Figure 8 shows a combination of data on the same DC-DC converter that was used for Figure 7, intentionally compensated to an operating point with relatively poor stability.
Figure 8: Illustration of impedance, gain-phase, Nyquist and Modulus margin plots on a relatively unstable regulator.
The upper left plot shows the impedance magnitude with the converter ON, OFF (with proper DC bias) and overcompensated, to approximate the open-loop impedance at medium and higher frequencies. The upper right plot shows the Gain-phase Bode plot measured according to Figure 5. The first zero crossing of the gain magnitude curve occurs at very low frequencies and it comes with an excellent phase margin. However, the gain magnitude rebounds and crosses zero two more times at higher frequencies. Moreover, after the last zero crossing, the gain remains just barely below zero dB. All these potential problems are well visible on the Nyquist and Modulus margin plots. The phase margin (point 1 on the plot) can be found where the red trace crosses the unity circle (corresponding to 0 dB on the Bode plot). As frequency increases, the trace makes a loop and crosses the unity circle two more times.
Figure 9: Illustration of impedance, gain-phase, Nyquist and Modulus margin plots on a relatively stable regulator.
Going to higher frequencies, we first reach the modulus margin point (point 2), where the distance to the critical point is the shortest. At somewhat higher frequencies, we reach the gain-margin value (point 3), where the imaginary part is zero (phase equals zero). The modulus margin is defined as the characteristic expression and its inverse is the sensitivity function .
The measured output impedance, gain-phase Bode plot, Nyquist diagram and modulus margin plots for the same regulator with a better compensation setting are shown in Figure 9.
Note that in both cases, in Figure 8 and Figure 9, the unpowered but properly biased OFF impedance and the open-loop output impedance, approximated by the closed-loop output impedance with a low-frequency dominant pole added, line up very well in the entire frequency range where we can expect the crossover frequency. The approximate open-loop impedance deviates from its expected value only at lower frequencies, where it gradually approaches the ON impedance.
Beyond the absolute minimum requirement of control-loop stability, target-impedance based PDN designs may prefer flattening out the impedance profile, since this minimizes the worst-case transient noise for linear and time-invariant systems.  and its references explain and illustrate the process.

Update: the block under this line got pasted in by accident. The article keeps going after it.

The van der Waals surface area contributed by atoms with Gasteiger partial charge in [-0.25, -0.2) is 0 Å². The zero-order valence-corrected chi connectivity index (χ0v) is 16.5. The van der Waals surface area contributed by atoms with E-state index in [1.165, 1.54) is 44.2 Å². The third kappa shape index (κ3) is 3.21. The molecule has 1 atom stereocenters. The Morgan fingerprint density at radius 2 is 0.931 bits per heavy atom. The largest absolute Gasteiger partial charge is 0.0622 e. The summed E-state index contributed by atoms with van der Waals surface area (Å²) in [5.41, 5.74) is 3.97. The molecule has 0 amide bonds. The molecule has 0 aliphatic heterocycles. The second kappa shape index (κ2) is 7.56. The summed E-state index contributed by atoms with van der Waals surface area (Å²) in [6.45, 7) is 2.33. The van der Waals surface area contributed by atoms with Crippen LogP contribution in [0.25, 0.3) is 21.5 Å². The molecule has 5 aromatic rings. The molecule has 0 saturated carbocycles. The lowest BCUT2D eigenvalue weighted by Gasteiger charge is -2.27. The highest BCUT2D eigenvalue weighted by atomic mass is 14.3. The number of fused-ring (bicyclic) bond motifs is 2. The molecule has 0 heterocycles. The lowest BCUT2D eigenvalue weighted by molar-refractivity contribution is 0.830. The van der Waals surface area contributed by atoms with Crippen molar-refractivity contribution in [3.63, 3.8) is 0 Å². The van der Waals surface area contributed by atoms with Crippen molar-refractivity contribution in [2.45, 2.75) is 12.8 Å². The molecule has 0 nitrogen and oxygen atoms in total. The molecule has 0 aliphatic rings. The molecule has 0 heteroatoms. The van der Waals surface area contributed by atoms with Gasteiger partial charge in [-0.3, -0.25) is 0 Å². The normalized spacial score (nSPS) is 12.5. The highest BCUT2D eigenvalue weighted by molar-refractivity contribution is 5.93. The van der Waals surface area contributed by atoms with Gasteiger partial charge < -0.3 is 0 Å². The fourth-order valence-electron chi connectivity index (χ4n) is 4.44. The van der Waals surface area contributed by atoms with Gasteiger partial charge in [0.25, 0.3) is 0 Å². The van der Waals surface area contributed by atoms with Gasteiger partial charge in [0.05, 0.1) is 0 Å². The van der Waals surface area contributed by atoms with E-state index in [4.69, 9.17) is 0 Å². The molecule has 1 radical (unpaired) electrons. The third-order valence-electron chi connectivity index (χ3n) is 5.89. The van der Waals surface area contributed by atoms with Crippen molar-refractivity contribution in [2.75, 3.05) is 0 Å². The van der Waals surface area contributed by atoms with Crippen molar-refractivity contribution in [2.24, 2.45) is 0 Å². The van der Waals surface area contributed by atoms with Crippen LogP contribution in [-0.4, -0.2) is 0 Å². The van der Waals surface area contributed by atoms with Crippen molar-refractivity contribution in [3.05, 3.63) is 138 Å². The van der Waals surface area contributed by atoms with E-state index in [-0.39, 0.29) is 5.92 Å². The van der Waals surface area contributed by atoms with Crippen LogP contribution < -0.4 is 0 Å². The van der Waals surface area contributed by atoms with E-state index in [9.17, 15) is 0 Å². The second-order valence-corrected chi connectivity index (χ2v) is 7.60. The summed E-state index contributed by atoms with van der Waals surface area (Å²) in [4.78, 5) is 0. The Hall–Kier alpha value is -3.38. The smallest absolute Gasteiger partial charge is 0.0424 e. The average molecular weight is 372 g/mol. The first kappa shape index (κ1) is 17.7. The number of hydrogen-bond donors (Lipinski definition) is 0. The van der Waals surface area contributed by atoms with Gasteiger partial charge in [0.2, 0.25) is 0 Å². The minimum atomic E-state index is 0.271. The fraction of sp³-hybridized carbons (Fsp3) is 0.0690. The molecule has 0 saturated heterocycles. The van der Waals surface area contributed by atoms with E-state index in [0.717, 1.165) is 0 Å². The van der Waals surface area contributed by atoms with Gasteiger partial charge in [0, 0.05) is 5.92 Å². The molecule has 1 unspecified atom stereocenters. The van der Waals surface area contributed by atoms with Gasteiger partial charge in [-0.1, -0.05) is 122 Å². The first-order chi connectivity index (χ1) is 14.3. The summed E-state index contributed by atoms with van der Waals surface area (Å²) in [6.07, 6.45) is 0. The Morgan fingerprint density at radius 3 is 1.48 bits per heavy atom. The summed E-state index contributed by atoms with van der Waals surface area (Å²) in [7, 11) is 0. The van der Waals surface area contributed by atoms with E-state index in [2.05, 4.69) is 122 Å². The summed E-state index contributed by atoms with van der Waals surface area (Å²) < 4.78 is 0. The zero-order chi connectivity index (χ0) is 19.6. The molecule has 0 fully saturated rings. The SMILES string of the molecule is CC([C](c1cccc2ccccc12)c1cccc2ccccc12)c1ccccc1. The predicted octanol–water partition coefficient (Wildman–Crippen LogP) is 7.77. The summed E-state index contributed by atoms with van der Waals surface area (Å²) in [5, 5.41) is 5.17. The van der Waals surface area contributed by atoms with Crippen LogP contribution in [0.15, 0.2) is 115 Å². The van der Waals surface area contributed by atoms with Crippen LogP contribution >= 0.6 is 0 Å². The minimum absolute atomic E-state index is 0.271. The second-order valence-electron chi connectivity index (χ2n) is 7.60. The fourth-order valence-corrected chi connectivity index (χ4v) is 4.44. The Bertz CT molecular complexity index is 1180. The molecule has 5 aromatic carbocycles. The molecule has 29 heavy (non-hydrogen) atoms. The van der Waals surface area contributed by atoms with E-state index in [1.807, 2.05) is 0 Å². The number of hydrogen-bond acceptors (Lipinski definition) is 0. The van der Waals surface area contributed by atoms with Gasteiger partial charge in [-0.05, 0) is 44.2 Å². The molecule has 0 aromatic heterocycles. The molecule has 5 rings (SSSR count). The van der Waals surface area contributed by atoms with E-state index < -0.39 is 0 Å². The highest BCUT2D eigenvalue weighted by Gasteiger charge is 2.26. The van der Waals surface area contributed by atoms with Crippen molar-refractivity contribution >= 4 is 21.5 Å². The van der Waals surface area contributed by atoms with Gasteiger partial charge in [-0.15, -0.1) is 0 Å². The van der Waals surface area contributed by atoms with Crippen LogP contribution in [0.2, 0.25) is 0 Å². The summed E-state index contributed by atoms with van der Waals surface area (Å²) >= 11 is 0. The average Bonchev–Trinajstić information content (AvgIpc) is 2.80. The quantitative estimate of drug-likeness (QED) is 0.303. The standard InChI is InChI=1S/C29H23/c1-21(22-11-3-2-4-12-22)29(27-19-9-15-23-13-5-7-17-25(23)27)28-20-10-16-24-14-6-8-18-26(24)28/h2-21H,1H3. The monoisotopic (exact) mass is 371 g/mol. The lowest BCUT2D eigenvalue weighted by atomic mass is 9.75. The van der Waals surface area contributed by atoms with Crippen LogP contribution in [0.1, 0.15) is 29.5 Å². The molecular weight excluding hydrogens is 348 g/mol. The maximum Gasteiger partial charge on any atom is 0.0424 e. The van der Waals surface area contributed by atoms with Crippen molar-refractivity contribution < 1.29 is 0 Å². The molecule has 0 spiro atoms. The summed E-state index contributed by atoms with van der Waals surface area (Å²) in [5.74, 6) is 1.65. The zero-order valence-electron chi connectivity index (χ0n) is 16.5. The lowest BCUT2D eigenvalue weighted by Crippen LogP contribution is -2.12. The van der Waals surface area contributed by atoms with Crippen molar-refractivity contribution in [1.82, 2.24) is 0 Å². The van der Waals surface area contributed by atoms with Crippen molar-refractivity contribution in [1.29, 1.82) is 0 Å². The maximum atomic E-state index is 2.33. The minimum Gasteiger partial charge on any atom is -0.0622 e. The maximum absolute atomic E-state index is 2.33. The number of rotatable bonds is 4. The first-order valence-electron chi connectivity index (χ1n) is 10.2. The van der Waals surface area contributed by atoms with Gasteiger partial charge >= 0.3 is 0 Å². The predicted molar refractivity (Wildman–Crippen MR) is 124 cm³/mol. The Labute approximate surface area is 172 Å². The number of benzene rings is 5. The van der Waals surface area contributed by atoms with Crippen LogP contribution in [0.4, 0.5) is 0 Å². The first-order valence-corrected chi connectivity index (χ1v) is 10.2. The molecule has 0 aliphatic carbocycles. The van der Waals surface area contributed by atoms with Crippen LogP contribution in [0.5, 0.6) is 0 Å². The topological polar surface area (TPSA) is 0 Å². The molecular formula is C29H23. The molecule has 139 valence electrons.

It is also well documented that impedance peaking in the frequency domain can be used to predict non-monotonic transient response. When we design a PDN and keep the impedance profile below a target value, in the time domain the maximum noise or transient response can be estimated by ΔV=ΔI*Z(f) if and only if the impedance profile is flat enough. Any non-flatness, even if it deviates from the target value downwards, will increase the worst-case transient noise. Based on this realization, one simplistic quality metric, directly related also to stability, is to compare the ON and OFF impedances of an active voltage regulator. Our goal is to make the OFF impedance profile relatively smooth and flat beyond the expected crossover frequency and when we turn on the voltage regulator, we monitor the change in the impedance profile: we consider a regulator loop good if the active loop does not push the impedance above the OFF impedance (or not by much). We can realize that this is equivalent to indirectly observing the inverse of characteristic expression, also called the sensitivity margin.
An illustration of this is shown in Figure 10, where we show the impedance profile and characteristic expression for the system for which data was shown in Figure 8. The peaks in the ON impedance profile correlate to the minima in the modulus margin shown in the characteristic expression. Note also that the visual comparison between the ON and OFF impedances is a very good indicator of the stability margin: when peaks of the ON impedance come close to the OFF impedance, the stability margin trace dips and when the ON impedance exceeds the OFF impedance, the stability margin function drops below one.
Figure 10: Illustration of impedance profile and Characteristic expression
What Can Go Wrong?
As with any measurement, there are several possible ways how accidentally we can collect wrong or corrupted data. In this case let us assume that the instrument itself is in good shape, it is properly calibrated and the cables and probes are up to their task. There are still plenty of opportunities to accidentally get bad data, mostly due to various ways how we make the connections and how we arrange instrument setups.
Wrong test signal level
The gain-phase and impedance measurements are done in the frequency domain, though assuming good linearity, they can be derived from time-domain data as well. In either case, a calibrated sinusoidal signal is injected into the system (a small series voltage when we measure the loop gain, or a current across the converter output when we measure impedance). The injection level matters more for the loop gain measurements, because the typical converter gain magnitude can vary several orders of magnitudes: too low injection level will bury parts of the response in noise, too high levels may cause saturation somewhere along the loop. Figure 11 reproduces Figure 42 from . The top plots are the ratios of the two measured voltages, the bottom plots are the actual readout voltages at the two probe points. If there is no noise, nonlinearity or saturation, all curves in the top plots should be running perfectly on top of each other.
Figure 11: Illustration of measured gain-phase curves as a function of injection levels.